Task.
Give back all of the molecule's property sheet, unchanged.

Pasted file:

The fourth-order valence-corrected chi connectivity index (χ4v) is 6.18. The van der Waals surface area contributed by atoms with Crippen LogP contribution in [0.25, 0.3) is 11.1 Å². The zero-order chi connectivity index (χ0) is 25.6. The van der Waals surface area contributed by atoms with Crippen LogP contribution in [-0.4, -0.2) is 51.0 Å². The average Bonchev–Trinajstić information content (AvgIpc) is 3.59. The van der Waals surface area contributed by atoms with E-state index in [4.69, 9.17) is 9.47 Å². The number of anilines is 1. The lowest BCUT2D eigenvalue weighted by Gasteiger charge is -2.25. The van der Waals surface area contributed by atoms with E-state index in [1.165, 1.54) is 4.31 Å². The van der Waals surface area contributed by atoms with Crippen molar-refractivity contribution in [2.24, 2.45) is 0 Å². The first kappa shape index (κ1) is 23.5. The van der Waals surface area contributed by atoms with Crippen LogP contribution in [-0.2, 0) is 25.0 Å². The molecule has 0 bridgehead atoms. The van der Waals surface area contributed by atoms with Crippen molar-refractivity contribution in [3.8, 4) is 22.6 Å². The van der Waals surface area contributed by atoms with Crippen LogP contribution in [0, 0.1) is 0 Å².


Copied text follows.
The fourth-order valence-corrected chi connectivity index (χ4v) is 6.18. The van der Waals surface area contributed by atoms with Crippen LogP contribution in [0.25, 0.3) is 11.1 Å². The zero-order chi connectivity index (χ0) is 25.6. The van der Waals surface area contributed by atoms with Crippen LogP contribution in [-0.4, -0.2) is 51.0 Å². The average Bonchev–Trinajstić information content (AvgIpc) is 3.59. The van der Waals surface area contributed by atoms with E-state index in [4.69, 9.17) is 9.47 Å². The number of anilines is 1. The lowest BCUT2D eigenvalue weighted by Gasteiger charge is -2.25. The van der Waals surface area contributed by atoms with E-state index in [1.165, 1.54) is 4.31 Å². The van der Waals surface area contributed by atoms with Crippen molar-refractivity contribution in [2.24, 2.45) is 0 Å². The first kappa shape index (κ1) is 23.5. The van der Waals surface area contributed by atoms with Crippen LogP contribution in [-0.2, 0) is 25.0 Å². The molecule has 0 bridgehead atoms. The van der Waals surface area contributed by atoms with Crippen molar-refractivity contribution in [3.8, 4) is 22.6 Å². The van der Waals surface area contributed by atoms with Crippen LogP contribution in [0, 0.1) is 0 Å².